§ MR. BLAKE
said, he rose to call the attention of the House to the injudicious course pursued by the Departments of Science and Art in diminishing in some instances the allowance to provincial schools before art instruction had become sufficiently appreciated in such localities as to render the schools independent of Government aid for their maintenance. The Vote proposed to be granted by Parliament for these departments had now reached upwards of £80,000; but the lion's share of that sum was absorbed by the Museum and other institutions at Kensington, while the claims of the country schools were comparatively neglected. Unfortunately, in that part of Ireland with which he was connected manufactures Were in such a backward state that the diminution of the allowances pressed with peculiar severity on the schools of art; and he hoped that, considering the immense benefits conferred by art instruction, a stringent inquiry would be instituted and the evil remedied.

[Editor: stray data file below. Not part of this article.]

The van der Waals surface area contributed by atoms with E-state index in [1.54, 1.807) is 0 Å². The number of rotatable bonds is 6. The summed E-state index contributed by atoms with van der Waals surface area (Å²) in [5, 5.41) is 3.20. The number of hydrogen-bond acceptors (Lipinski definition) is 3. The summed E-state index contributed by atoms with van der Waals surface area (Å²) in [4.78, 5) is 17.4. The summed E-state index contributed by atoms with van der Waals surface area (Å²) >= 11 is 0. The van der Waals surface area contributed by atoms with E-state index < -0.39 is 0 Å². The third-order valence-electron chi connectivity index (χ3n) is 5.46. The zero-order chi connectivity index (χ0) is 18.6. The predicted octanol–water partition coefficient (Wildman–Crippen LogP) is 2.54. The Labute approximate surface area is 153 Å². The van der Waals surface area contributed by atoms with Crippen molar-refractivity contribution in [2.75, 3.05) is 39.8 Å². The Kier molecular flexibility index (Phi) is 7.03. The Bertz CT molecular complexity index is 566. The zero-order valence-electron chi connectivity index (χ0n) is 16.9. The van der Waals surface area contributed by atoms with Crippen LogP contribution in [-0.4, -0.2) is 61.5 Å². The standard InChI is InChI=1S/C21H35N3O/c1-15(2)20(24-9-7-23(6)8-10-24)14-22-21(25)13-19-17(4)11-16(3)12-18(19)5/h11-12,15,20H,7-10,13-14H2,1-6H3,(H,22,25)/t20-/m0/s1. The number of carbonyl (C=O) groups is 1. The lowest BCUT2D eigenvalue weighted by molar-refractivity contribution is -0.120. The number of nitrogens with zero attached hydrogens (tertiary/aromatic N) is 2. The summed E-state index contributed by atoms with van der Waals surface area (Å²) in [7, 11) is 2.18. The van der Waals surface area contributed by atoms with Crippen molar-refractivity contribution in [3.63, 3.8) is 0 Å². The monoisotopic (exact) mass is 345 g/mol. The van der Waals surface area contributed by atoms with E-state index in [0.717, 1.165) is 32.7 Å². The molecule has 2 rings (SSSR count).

§ MR. ADDERLEY
said, that as this was one of the first votes on the paper, it would have been better to have delayed this matter until the House went into Committee; but as he had introduced it, he must be allowed to say that the hon. Gentleman was utterly mistaken in saying that an unjust share of the Vote was apportioned to the metropolis, for the museums were open to all visitors, and in fact were actually sent round the country. Moreover, so far from Ireland being dealt with unfairly, it stood on precisely the same footing as the rest of the country, and fully shared in the benefits conferred. As regarded the change in the mode of bestowing grants, he could only say that it had been of the greatest advantage. Experience had proved that the old system of affording pecuniary assistance annually to provincial schools had tended to destroy all self-reliance in the schools themselves; but by the introduction of the new system of granting assistance according to the results, and the number of prizes, the schools 1172 had become more self-supporting, and the cost to Government had been reduced from £4 per pupil to 13s., while the education had improved, and the number of students had been multiplied to a most considerable extent.
§ MR. CONINGHAM
said, he felt the greatest distrust of State grants for such purposes, and he hoped that in Committee the right hon. Gentleman would be prepared to enter into a statement of the effect of local schools.
§ Main Question put, and agreed to.